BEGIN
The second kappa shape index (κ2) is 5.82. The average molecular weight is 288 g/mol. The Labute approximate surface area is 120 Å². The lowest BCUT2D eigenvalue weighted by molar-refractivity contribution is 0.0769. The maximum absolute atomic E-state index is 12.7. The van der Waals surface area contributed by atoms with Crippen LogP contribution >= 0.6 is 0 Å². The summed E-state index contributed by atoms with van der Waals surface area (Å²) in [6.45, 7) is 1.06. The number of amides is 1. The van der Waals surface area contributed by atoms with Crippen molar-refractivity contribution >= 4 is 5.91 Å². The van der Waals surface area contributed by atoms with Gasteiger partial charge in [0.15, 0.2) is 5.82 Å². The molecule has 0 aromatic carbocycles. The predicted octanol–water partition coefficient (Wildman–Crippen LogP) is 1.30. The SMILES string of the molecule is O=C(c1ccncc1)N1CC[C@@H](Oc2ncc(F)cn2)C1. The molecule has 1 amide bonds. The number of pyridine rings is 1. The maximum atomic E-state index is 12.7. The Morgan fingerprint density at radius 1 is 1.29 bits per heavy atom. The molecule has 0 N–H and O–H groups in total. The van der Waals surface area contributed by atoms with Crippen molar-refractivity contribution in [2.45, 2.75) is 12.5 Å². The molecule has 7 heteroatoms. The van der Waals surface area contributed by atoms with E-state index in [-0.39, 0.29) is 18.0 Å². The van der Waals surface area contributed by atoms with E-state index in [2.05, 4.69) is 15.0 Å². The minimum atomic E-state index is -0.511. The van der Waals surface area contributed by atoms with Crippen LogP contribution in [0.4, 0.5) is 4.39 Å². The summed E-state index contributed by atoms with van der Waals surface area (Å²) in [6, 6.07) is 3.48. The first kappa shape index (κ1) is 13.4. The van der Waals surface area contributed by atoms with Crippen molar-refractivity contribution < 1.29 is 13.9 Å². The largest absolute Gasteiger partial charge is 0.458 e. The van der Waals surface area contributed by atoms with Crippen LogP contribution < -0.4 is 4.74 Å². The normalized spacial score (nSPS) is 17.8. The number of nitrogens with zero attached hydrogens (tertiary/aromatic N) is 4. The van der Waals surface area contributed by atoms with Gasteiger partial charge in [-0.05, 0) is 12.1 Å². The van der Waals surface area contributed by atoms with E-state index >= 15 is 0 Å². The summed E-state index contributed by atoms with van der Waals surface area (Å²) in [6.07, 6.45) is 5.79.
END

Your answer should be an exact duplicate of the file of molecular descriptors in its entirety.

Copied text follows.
The second kappa shape index (κ2) is 5.82. The average molecular weight is 288 g/mol. The Labute approximate surface area is 120 Å². The lowest BCUT2D eigenvalue weighted by molar-refractivity contribution is 0.0769. The maximum absolute atomic E-state index is 12.7. The van der Waals surface area contributed by atoms with Crippen LogP contribution >= 0.6 is 0 Å². The summed E-state index contributed by atoms with van der Waals surface area (Å²) in [6.45, 7) is 1.06. The number of amides is 1. The van der Waals surface area contributed by atoms with Crippen molar-refractivity contribution >= 4 is 5.91 Å². The van der Waals surface area contributed by atoms with Gasteiger partial charge in [0.15, 0.2) is 5.82 Å². The molecule has 0 aromatic carbocycles. The predicted octanol–water partition coefficient (Wildman–Crippen LogP) is 1.30. The SMILES string of the molecule is O=C(c1ccncc1)N1CC[C@@H](Oc2ncc(F)cn2)C1. The molecule has 1 amide bonds. The number of pyridine rings is 1. The maximum atomic E-state index is 12.7. The Morgan fingerprint density at radius 1 is 1.29 bits per heavy atom. The molecule has 0 N–H and O–H groups in total. The van der Waals surface area contributed by atoms with Crippen molar-refractivity contribution in [2.45, 2.75) is 12.5 Å². The molecule has 7 heteroatoms. The van der Waals surface area contributed by atoms with E-state index in [-0.39, 0.29) is 18.0 Å². The van der Waals surface area contributed by atoms with E-state index in [2.05, 4.69) is 15.0 Å². The minimum atomic E-state index is -0.511. The van der Waals surface area contributed by atoms with Crippen LogP contribution in [0.4, 0.5) is 4.39 Å². The summed E-state index contributed by atoms with van der Waals surface area (Å²) in [6, 6.07) is 3.48. The first kappa shape index (κ1) is 13.4. The van der Waals surface area contributed by atoms with Crippen molar-refractivity contribution < 1.29 is 13.9 Å². The largest absolute Gasteiger partial charge is 0.458 e. The van der Waals surface area contributed by atoms with Crippen LogP contribution < -0.4 is 4.74 Å². The normalized spacial score (nSPS) is 17.8. The number of nitrogens with zero attached hydrogens (tertiary/aromatic N) is 4. The van der Waals surface area contributed by atoms with Gasteiger partial charge in [-0.05, 0) is 12.1 Å². The van der Waals surface area contributed by atoms with E-state index >= 15 is 0 Å². The summed E-state index contributed by atoms with van der Waals surface area (Å²) in [6.07, 6.45) is 5.79.